4. Even if we don’t know till Feb 22nd or 23rd, it’s stunning (to me) that the fate of the star can be based on observations from just a few days.

    Thanks, Anthony, for running a stunning blog.

    • The story says they have been studying if for “months”. I read about here about a month back.
      Apparently nuetrinos will arrive on Earth first if there is a supernova, not that they are faster than light, but star dust etc will obscure the earliest photons .

    • What is stunning to me is the hubris of such statements. Our understanding of how stars work is infantile in relation to the complexity of such a beast and how it will evolve ( or not ) into a supernova.

      Making such sweeping claims based on the presence of one apparently small cycle of which we have no understanding is scientific idiocy. However, this kind of stupid speculative statement seems to be bread and butter “science communication” these days. Get your name in the papers and promote visibility of your research in the hope it will help you next grant application.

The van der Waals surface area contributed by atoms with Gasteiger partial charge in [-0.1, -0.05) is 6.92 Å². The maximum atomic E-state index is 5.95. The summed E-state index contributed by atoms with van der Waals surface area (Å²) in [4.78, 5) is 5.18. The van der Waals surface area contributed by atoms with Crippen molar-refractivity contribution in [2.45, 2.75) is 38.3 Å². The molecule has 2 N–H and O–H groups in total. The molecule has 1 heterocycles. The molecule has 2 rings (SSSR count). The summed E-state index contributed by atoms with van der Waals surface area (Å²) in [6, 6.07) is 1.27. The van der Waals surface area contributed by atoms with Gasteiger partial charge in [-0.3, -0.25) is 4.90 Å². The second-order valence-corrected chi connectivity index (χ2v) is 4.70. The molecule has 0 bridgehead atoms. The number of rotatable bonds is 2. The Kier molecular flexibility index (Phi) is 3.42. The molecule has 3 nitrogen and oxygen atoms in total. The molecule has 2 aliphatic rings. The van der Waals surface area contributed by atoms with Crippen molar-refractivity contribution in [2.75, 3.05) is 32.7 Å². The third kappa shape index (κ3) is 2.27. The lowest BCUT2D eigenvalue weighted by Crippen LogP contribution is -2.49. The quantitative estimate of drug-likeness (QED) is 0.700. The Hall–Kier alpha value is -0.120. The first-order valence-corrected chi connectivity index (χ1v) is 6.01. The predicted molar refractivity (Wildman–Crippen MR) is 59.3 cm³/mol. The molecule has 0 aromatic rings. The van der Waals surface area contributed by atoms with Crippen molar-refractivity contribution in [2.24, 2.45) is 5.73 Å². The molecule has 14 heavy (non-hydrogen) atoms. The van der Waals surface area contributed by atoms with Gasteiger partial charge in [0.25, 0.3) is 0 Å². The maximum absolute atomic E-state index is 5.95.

• Dead right! There are enough weasel-words in the article to fuel a typical Warmist rant on CO2 tipping points. Nicely rounded out with an artist’s impression of what Betelgeuse “might” look like.
        I suppose it’s only a matter of time before engineering theses and reports are couched in similar language. That will be the final nail in the coffin of meaningful science.

        • That’s right, the article is an absurdity. Still a public service for WUWT to report it, though. But maybe a few words of context could have been added.